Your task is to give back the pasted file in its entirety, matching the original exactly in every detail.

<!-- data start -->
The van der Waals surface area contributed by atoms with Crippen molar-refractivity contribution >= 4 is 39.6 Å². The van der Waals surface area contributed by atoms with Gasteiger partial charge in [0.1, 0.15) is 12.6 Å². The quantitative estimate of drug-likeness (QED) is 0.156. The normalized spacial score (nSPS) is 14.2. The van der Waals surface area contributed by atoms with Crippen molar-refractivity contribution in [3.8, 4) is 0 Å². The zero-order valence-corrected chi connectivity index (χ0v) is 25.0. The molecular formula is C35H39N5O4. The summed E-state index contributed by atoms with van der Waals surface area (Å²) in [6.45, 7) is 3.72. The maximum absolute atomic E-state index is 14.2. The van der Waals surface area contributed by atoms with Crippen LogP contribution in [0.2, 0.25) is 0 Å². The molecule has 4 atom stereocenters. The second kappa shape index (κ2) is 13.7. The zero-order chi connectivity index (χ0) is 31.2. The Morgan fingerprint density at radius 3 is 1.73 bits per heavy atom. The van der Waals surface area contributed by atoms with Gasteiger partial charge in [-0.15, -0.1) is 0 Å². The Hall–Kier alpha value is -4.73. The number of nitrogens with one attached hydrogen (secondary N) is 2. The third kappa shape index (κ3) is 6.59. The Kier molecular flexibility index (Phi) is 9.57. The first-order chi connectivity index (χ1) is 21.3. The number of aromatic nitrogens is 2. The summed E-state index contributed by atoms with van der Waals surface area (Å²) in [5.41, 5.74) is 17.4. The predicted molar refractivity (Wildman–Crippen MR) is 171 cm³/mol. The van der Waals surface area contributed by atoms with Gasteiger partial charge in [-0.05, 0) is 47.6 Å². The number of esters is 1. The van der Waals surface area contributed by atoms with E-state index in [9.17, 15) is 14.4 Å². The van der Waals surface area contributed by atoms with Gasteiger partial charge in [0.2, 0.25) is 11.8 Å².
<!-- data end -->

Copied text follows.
The van der Waals surface area contributed by atoms with Crippen molar-refractivity contribution >= 4 is 39.6 Å². The van der Waals surface area contributed by atoms with Gasteiger partial charge in [0.1, 0.15) is 12.6 Å². The quantitative estimate of drug-likeness (QED) is 0.156. The normalized spacial score (nSPS) is 14.2. The van der Waals surface area contributed by atoms with Crippen molar-refractivity contribution in [3.8, 4) is 0 Å². The zero-order valence-corrected chi connectivity index (χ0v) is 25.0. The molecular formula is C35H39N5O4. The summed E-state index contributed by atoms with van der Waals surface area (Å²) in [6.45, 7) is 3.72. The maximum absolute atomic E-state index is 14.2. The van der Waals surface area contributed by atoms with Crippen LogP contribution in [0.2, 0.25) is 0 Å². The molecule has 4 atom stereocenters. The second kappa shape index (κ2) is 13.7. The zero-order chi connectivity index (χ0) is 31.2. The Morgan fingerprint density at radius 3 is 1.73 bits per heavy atom. The van der Waals surface area contributed by atoms with Gasteiger partial charge in [-0.15, -0.1) is 0 Å². The Hall–Kier alpha value is -4.73. The number of nitrogens with one attached hydrogen (secondary N) is 2. The third kappa shape index (κ3) is 6.59. The Kier molecular flexibility index (Phi) is 9.57. The first-order chi connectivity index (χ1) is 21.3. The number of aromatic nitrogens is 2. The summed E-state index contributed by atoms with van der Waals surface area (Å²) in [5.41, 5.74) is 17.4. The predicted molar refractivity (Wildman–Crippen MR) is 171 cm³/mol. The van der Waals surface area contributed by atoms with Gasteiger partial charge in [-0.05, 0) is 47.6 Å². The number of esters is 1. The van der Waals surface area contributed by atoms with E-state index in [9.17, 15) is 14.4 Å². The van der Waals surface area contributed by atoms with Gasteiger partial charge in [0.2, 0.25) is 11.8 Å².